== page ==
After a disappointing year in 2017 when Somerset narrowly avoided relegation from Division 1 on the final afternoon of the season, Trescothick has been encouraged by the progress made by the club.

“The club seem to be in a good order and a good space at the moment about what they're trying to do. A few changes took place and you can see the benefit – the progression in the T20 to get through to finals day and progressing also in the Championship.

“It's really important to keep establishing ourselves as a team that punches above our weight because that's what we've thrived on for many a year. And this year we were back to what we really expect of ourselves.

“It's nice having two fresh captains in Tom Abell and Lewis Gregory, two new approaches with people who are really respectful of the team and the club and who people like and they follow well. So, Tom is in his second season and really learnt a lot from the first season with it being very tough. While Lewis also had a great season personally with bat and ball, so really nice to see them both doing really well.”

Trescothick is pleased at the call-up for spinner Jack Leach who has been picked for the Test squad to Sri Lanka after injuries forced him out of the international reckoning this summer. Four other Somerset players will feature with the Lions.

“We're pleased with that because we strive hard to get them going onto bigger, better things and it's not been the easiest year for any of them. Jack suffered with a few setbacks, a broken thumb and then a concussion. It came at totally the wrong time, but he's back to how he’d be expected to bowl at the end of the season. The two Overton boys had another good year, and Dom [Bess] was probably quite frustrated but he still got the recognition to go on the Lions at the end of the summer.”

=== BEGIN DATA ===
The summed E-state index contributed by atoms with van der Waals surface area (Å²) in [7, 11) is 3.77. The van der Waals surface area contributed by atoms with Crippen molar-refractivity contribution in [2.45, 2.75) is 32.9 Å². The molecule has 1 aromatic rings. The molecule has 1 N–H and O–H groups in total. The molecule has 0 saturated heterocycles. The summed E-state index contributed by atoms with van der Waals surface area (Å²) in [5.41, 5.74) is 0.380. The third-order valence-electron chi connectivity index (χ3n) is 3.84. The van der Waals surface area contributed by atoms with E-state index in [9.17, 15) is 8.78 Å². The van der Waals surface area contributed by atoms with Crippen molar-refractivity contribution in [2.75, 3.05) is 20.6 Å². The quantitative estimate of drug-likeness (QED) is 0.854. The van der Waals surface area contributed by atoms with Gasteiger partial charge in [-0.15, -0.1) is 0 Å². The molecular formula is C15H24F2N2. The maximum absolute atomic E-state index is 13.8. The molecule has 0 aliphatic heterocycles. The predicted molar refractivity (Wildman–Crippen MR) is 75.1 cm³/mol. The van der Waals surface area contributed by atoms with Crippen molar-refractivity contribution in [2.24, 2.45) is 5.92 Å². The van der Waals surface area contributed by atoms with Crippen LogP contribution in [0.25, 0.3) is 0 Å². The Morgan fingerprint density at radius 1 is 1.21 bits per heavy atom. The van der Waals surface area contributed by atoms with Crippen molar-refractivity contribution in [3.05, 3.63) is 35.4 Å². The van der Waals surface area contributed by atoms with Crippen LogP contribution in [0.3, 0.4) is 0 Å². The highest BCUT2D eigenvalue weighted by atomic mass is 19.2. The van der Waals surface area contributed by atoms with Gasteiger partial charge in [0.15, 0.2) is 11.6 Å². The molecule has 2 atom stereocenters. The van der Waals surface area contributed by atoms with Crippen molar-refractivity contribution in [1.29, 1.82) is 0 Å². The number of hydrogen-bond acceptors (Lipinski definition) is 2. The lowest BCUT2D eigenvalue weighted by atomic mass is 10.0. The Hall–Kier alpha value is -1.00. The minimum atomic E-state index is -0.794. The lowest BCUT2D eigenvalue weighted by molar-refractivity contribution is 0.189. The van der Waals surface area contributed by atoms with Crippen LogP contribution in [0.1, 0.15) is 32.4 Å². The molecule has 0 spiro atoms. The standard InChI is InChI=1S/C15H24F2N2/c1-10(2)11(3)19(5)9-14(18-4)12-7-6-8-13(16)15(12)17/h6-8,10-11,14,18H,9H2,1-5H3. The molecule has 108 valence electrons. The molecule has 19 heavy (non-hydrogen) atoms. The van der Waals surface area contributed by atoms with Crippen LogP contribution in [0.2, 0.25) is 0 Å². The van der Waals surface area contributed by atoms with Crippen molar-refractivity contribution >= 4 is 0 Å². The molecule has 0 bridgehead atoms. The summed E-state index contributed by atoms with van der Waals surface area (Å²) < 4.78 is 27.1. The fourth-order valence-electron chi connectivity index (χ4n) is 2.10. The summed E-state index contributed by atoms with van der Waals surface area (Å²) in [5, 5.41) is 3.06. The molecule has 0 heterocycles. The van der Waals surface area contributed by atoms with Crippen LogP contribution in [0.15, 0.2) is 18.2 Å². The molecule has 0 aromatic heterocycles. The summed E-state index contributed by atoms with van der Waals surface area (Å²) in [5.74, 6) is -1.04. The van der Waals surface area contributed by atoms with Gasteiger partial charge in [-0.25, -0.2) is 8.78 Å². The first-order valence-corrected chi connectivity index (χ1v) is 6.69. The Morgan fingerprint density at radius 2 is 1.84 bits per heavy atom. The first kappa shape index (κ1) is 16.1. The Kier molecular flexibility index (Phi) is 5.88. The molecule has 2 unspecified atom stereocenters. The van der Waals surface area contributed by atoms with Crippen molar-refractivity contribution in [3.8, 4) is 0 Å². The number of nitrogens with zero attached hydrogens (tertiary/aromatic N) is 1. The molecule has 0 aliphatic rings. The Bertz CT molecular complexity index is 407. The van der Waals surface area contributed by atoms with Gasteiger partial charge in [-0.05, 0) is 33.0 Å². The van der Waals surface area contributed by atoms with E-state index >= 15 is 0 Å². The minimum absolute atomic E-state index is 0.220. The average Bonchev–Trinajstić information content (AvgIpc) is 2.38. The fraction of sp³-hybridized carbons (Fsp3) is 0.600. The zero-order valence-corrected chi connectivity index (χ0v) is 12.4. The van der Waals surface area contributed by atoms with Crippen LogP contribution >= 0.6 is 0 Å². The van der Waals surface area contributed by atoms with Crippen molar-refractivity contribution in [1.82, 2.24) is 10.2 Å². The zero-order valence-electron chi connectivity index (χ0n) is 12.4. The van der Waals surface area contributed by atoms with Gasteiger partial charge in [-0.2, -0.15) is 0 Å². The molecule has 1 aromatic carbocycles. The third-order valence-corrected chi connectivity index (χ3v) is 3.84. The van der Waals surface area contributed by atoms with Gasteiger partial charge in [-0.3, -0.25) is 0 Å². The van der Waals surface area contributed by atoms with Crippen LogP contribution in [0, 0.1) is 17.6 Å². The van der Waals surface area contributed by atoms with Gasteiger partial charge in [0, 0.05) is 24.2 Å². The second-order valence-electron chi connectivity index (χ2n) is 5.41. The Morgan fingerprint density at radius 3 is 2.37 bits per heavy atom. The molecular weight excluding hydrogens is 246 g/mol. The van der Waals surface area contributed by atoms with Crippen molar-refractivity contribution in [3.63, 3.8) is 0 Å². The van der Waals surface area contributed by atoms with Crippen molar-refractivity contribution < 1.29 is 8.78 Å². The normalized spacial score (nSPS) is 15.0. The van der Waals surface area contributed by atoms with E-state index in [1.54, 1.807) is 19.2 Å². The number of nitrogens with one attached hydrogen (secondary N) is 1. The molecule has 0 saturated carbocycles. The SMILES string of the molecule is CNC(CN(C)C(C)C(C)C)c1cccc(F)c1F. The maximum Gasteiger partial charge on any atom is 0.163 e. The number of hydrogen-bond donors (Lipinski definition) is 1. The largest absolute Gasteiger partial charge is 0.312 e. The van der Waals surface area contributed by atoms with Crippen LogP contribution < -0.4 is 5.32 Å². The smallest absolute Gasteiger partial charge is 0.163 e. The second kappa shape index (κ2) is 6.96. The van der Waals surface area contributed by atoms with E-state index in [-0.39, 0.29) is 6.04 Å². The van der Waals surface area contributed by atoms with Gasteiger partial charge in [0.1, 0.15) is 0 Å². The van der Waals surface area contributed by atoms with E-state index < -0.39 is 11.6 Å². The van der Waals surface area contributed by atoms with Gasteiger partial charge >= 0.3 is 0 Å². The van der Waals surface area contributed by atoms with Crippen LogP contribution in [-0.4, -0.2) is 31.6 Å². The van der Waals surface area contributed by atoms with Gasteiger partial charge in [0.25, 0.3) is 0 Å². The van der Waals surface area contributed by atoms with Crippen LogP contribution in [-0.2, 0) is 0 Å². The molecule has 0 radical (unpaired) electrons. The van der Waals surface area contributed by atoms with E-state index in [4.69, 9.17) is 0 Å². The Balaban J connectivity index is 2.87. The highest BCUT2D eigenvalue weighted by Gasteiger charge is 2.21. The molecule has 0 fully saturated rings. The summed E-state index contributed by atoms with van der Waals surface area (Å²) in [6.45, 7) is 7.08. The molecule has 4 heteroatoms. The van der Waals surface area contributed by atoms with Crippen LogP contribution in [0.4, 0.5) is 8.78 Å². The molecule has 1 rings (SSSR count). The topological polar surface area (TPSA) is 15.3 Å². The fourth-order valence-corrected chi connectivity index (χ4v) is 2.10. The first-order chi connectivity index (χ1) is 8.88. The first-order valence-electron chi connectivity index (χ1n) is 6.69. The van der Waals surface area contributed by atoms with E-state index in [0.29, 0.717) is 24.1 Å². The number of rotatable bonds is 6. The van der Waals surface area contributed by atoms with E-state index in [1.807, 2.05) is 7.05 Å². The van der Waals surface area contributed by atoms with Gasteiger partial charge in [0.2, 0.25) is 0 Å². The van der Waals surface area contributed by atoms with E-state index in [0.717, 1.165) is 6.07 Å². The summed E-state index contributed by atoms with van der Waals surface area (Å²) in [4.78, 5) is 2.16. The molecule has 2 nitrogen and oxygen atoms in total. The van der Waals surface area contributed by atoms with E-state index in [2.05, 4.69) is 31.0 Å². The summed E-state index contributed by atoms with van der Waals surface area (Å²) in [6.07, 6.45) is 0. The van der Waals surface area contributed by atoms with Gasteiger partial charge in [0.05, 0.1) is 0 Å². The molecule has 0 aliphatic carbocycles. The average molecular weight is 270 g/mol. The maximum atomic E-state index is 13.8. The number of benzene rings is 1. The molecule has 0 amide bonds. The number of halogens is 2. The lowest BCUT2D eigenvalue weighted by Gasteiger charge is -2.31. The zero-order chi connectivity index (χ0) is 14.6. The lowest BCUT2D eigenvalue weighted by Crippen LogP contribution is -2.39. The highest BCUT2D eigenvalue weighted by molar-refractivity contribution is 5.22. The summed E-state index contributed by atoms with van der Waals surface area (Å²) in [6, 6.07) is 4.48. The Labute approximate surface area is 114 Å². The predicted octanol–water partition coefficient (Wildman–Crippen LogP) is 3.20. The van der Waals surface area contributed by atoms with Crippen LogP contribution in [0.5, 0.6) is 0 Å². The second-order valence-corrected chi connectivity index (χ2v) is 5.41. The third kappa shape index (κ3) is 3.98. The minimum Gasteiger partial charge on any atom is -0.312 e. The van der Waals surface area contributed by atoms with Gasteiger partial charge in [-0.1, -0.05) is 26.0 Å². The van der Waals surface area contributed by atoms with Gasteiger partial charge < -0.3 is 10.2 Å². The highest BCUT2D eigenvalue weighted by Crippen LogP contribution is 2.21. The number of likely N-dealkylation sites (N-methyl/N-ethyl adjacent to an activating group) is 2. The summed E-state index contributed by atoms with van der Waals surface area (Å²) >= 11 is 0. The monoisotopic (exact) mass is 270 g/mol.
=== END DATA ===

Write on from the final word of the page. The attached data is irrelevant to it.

This week Trescothick spoke at the launch of the Professional Cricketers Trust. Formerly, the PCA Benevolent Fund, the organisation has rebranded and relaunched with a fresh identity and objectives which will see the charity extend their support of past and present professional cricketers in England and Wales.

From medical care and mental health counselling to preventative educational programmes and help with addiction, the Trust is there when cricketers need it most.

“It’s absolutely massive,” said Trescothick. “I’ve been involved with the PCA for a number of years and I’m now a trustee of the trust. It’s a great place to be.

“We're just got to keep trying to raise the awareness and the money just to make sure that we don't get to that point where we can’t help people because we’re not directly funded by anybody else.”

As well as supporting the Trust, Trescothick will be taking to the saddle once more in his latest cycling challenge with a team of friends and supporters from Keynsham to St Austell next week to raise money and awareness for Children's Hospice South West.

The challenge will also include visits to local schools, cricket clubs and businesses along the way to promote the work of CHSW, while also offering cricket tuition to junior cricketers.

“I’ve been a patron with them for a number of years. We’re zigzagging our way through the South West, taking in all of the three charity hospices along the way. It's a great opportunity again to keep raising awareness.”